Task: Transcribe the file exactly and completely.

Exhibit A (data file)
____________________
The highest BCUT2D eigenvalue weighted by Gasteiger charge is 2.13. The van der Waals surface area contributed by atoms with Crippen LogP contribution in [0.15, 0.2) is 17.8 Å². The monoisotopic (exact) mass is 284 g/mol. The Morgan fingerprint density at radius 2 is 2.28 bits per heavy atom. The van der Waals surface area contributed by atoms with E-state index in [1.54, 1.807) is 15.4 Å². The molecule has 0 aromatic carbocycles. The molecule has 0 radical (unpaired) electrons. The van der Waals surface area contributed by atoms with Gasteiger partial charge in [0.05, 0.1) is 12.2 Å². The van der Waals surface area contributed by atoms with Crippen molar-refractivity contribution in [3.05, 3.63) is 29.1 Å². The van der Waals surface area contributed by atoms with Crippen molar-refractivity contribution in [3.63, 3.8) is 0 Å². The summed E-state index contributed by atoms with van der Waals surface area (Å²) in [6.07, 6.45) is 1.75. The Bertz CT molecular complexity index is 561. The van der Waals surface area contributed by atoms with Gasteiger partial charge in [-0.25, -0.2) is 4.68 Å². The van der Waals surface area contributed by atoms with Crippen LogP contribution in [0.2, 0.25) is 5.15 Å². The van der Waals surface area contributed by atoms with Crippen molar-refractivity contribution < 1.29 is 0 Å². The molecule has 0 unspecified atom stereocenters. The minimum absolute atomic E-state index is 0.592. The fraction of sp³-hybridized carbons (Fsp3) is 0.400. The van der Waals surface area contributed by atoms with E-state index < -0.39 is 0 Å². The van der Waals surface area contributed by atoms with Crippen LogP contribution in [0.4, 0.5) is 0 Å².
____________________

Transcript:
The highest BCUT2D eigenvalue weighted by Gasteiger charge is 2.13. The van der Waals surface area contributed by atoms with Crippen LogP contribution in [0.15, 0.2) is 17.8 Å². The monoisotopic (exact) mass is 284 g/mol. The Morgan fingerprint density at radius 2 is 2.28 bits per heavy atom. The van der Waals surface area contributed by atoms with E-state index in [1.54, 1.807) is 15.4 Å². The molecule has 0 aromatic carbocycles. The molecule has 0 radical (unpaired) electrons. The van der Waals surface area contributed by atoms with Gasteiger partial charge in [0.05, 0.1) is 12.2 Å². The van der Waals surface area contributed by atoms with Crippen molar-refractivity contribution in [3.05, 3.63) is 29.1 Å². The van der Waals surface area contributed by atoms with Crippen molar-refractivity contribution in [3.63, 3.8) is 0 Å². The summed E-state index contributed by atoms with van der Waals surface area (Å²) in [6.07, 6.45) is 1.75. The Bertz CT molecular complexity index is 561. The van der Waals surface area contributed by atoms with Gasteiger partial charge in [-0.25, -0.2) is 4.68 Å². The van der Waals surface area contributed by atoms with Crippen LogP contribution in [0.2, 0.25) is 5.15 Å². The van der Waals surface area contributed by atoms with Crippen molar-refractivity contribution < 1.29 is 0 Å². The molecule has 0 unspecified atom stereocenters. The minimum absolute atomic E-state index is 0.592. The fraction of sp³-hybridized carbons (Fsp3) is 0.400. The van der Waals surface area contributed by atoms with E-state index < -0.39 is 0 Å². The van der Waals surface area contributed by atoms with Crippen LogP contribution in [0.4, 0.5) is 0 Å².